With the release of Still the River Flows, David M. Edwards’ majestic and expansive, multi-faceted debut album as a solo pianist, the veteran musician and composer opens a fresh door in his long, eclectic career – finding a beautiful and organic new musical flow after two impressive piano based ensemble recordings under the name Dave Edwards. Looking back, it’s as if his well-received collections Elusive Dreams (2011) and The Illusion of Time (2014) were powerful stepping stones towards the present moment, when the truest expression of his artistic identity can emerge unadorned.
Anyone who knows the Little Rock native’s biography could look at the new 14-track, 65-minute collection as the culmination of a fascinating lifetime of creative endeavors. Yet the reality is, Still the River Flows’ intimate and heartfelt, sometimes jubiliant, oft times introspective and even haunting compositions lay a meaningful and magical foundation for the launch of a whole new career.
Edwards’ journey to the gentle grace of new age piano has taken him through periods of jazz, rock n roll, and country, the turn towards today happening after a performance with the Dallas Symphony, when he met pianist Leon Fleischer. If you only peruse his life story up till then, you might think the most unique aspect to his evolution is how a guy whose popular 80’s-90’s country band Stallion opened for Garth Brooks and Chuck Berry could shift so powerfully.
Yet Edwards’ more inspirational story starts with him developing problems with the joints and tendons in his hands around the same time a promising opportunity for Stallion with Capitol Records broke down. He thought his piano playing days were over, but when Fleischer told him about his own battle with hand problems, Edwards was motivated to attempt a return to the keys. His journey back involved special exercises, massage and technique adjustments, and he began playing private events as a solo pianist in 2004.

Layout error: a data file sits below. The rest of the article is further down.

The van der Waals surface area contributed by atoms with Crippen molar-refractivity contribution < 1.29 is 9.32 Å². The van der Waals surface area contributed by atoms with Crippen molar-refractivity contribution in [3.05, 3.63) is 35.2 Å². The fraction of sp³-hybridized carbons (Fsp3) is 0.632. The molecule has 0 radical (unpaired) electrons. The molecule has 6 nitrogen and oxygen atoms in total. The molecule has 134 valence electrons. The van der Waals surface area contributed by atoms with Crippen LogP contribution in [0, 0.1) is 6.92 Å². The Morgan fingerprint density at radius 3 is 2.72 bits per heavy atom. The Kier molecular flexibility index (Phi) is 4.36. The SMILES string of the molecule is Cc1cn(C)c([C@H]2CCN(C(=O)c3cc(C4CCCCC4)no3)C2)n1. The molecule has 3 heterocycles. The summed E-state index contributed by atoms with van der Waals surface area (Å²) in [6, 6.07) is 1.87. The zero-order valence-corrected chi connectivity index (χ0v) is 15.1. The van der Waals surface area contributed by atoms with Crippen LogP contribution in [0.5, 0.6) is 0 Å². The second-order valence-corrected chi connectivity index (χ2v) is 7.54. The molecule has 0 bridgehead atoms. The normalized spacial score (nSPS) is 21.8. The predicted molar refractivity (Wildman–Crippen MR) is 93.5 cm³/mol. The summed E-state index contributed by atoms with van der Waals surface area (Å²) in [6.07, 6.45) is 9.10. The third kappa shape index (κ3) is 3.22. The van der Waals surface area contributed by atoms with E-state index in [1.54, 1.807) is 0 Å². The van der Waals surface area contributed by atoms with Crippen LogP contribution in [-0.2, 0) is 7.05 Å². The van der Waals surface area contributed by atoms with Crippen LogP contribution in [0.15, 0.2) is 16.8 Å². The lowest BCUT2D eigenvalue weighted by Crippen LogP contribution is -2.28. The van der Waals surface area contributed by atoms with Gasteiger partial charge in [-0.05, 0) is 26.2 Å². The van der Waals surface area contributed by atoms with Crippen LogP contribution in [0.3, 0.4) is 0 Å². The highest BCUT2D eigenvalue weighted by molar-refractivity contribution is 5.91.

While his first two albums (as Dave Edwards) found him exploring a multitude of musical influences – including compositions he had gathered from every aspect of his musical career – Still the River Flows feels more intimate, soulful and quietly visionary. He takes us on an almost mystical melodic journey exploring many moods and aspects of a single day, starting with the lively, joyful “Morning Song” (as intended, a thoughtful piece of musical sunshine to begin the day) and the radiant, quick fingered energy of “Summer Dance.”
Late morning (if we’re watching the ticking musical clock) finds Edwards in a more thoughtful, meditative state on “Still the River Flows,” “Just a Simple Song” and “For A Long, Long Time.” Those titles will help listeners find their own peace amidst a hectic day, contemplating the big picture of life while getting in touch with the inner sacred spaces. The pianist then offers an early afternoon pick me up with the free-flowing seemingly autobiographical nostalgic look at being “Nineteen in 69.”
As the day progresses, Edwards alternates dynamically between moody, nostalgic watercolors (the melancholy tinged “On a Cloudy Day,” the tender wind-down of “Evening Song” and the eloquent lament “Wistfully”) and spritely, romantically inclined pick me ups like “Take Me with You” and “I Remember That.” He closes with pieces that also embrace this kind of mood swinging coolness, following the bittersweet, image rich “Walking by The Shore” with “Won’t You Stay,” a thoughtful, reflective ballad lifted throughout by sparkling, optimistic high notes.
Here’s hoping the pianist will answer the question of that title affirmatively and gift us with many more albums like Still the River Flows in the future.